With lyrics like, "contaminated cravings if you choose / to play something / that aches for a spill" you'll have a terrible time trying to pick out a "meaning" – especially if you don't immerse yourself in the mythology that infuses the entire album. But no one ever said that lyrics have to mean anything; they can be impressionistic, creating interesting movements through the way that they are sung and rhymed.
So let's investigate.
The first four lines have a distinct rhythm. "Came back to doubt yourself / but broke in two /they find it punctual / with idle tooth" has a very consistent rhythm to it. We can even call it a meter, because it is so steady. The pattern is iambic, alternating between weak and strong syllables – "came back to doubt yourself but broke in two they find it punctual with idle tooth" – giving the lyrics this galloping sense, almost as if Cedric is trying to trip over his words or spit them out as fast as possible. The vocals for the next phrase – "i'll find something to shake by the roots" – even jump the gun a little, overlapping the previous line. This pattern repeats in all the verse segments, the first four lines spit out at top speed with the last line buttoning off the phrases. These last lines – "i'll find something to shake by the roots," "i need something made of freewill," "to play something that aches for a spill," and "for that something that shakes by the roots" – are also the only lines that have perfect rhymes at the end.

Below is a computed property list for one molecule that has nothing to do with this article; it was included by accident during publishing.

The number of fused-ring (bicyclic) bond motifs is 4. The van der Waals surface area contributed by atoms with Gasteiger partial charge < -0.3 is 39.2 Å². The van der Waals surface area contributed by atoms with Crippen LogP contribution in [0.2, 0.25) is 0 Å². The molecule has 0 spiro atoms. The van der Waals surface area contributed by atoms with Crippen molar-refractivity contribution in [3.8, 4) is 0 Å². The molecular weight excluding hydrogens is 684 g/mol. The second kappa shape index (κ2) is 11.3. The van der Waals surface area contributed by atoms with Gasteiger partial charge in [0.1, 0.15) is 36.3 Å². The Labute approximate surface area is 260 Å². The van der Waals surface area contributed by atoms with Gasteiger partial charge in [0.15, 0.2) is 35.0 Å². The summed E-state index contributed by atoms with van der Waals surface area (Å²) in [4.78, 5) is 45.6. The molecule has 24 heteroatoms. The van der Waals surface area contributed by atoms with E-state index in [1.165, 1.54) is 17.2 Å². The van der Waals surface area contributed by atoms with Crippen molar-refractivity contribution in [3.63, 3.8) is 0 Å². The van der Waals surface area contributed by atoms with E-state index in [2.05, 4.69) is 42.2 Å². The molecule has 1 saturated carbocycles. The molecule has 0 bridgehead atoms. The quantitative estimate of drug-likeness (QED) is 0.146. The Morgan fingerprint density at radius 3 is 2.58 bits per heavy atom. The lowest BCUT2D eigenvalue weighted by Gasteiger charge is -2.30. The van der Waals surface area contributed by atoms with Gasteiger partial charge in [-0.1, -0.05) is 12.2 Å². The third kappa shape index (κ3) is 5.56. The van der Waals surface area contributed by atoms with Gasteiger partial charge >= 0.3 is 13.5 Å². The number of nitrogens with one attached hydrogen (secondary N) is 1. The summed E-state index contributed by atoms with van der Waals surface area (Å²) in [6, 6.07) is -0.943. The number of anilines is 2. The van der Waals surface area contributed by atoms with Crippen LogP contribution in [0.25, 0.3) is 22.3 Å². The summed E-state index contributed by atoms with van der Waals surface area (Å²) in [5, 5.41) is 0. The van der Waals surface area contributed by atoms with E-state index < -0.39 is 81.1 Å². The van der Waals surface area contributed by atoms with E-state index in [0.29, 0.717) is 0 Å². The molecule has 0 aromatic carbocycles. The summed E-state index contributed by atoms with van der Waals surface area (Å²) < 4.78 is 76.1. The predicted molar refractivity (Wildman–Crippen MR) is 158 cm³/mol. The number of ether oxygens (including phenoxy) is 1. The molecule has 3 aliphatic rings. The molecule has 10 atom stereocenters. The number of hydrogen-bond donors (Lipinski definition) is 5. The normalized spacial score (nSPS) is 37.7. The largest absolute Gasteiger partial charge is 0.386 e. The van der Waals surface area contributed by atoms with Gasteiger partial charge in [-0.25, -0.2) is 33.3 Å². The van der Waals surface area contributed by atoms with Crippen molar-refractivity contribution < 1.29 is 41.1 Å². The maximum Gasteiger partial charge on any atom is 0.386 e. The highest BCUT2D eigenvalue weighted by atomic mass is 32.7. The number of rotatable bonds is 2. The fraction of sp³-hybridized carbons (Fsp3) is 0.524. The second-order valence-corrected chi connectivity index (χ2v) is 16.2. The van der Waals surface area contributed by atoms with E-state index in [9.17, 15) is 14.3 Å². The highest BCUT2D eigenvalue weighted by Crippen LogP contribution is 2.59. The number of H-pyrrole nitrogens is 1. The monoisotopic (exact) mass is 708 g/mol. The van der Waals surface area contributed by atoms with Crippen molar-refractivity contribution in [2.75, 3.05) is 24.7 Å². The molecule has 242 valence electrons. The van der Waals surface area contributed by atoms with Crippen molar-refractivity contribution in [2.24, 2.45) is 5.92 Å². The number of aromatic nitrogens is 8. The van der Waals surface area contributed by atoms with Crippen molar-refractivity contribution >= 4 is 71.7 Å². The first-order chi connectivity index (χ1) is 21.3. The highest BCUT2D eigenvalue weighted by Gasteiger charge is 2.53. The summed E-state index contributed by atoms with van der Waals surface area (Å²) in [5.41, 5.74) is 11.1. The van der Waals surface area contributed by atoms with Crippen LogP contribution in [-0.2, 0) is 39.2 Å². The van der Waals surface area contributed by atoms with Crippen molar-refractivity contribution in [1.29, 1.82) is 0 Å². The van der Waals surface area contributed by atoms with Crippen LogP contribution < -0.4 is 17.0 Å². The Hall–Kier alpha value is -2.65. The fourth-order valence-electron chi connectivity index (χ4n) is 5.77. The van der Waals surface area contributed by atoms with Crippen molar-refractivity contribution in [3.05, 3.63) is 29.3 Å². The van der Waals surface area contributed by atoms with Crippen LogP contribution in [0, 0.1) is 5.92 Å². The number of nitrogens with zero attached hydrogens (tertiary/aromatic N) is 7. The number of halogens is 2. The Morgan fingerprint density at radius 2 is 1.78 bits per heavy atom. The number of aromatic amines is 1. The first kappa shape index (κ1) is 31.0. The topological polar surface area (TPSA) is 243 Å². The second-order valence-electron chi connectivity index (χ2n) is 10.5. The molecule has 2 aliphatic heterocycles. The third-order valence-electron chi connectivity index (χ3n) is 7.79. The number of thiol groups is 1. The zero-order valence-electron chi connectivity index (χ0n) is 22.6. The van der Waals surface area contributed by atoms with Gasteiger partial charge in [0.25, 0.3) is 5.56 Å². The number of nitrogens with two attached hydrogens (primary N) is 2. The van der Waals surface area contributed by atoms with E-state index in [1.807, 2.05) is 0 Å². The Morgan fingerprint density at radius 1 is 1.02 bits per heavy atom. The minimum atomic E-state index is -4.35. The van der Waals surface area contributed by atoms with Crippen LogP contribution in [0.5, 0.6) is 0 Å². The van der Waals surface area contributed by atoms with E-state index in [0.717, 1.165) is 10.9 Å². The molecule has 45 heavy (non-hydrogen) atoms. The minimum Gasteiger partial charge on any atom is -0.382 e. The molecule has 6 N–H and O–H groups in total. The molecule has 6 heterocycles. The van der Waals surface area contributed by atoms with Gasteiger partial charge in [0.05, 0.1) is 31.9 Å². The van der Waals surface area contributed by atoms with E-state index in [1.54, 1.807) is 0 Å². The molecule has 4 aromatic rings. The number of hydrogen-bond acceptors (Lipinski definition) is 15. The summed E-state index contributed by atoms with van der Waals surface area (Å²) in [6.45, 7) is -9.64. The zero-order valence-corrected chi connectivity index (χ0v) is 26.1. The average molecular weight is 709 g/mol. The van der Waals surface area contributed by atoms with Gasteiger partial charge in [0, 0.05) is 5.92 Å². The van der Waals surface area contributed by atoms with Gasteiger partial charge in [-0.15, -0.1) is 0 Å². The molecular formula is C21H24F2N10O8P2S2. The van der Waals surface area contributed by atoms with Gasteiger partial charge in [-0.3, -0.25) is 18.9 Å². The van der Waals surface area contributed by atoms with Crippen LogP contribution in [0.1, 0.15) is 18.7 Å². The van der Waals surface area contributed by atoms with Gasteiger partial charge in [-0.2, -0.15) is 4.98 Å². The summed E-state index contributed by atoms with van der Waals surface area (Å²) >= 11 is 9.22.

Does this serve a lyrical purpose? It certainly could, but notice how the songwriting goes so perfectly with the music. These lines emphasized by their rhyme and slower cadence end sections in the music as well, giving the chord progression room to come full circle and loop back again. Unlike poetry, lyrics serve the additional function of complementing music, which is important to remember; even if it is difficult to pull meaning out of a song like this, the lyrics can still be doing important work.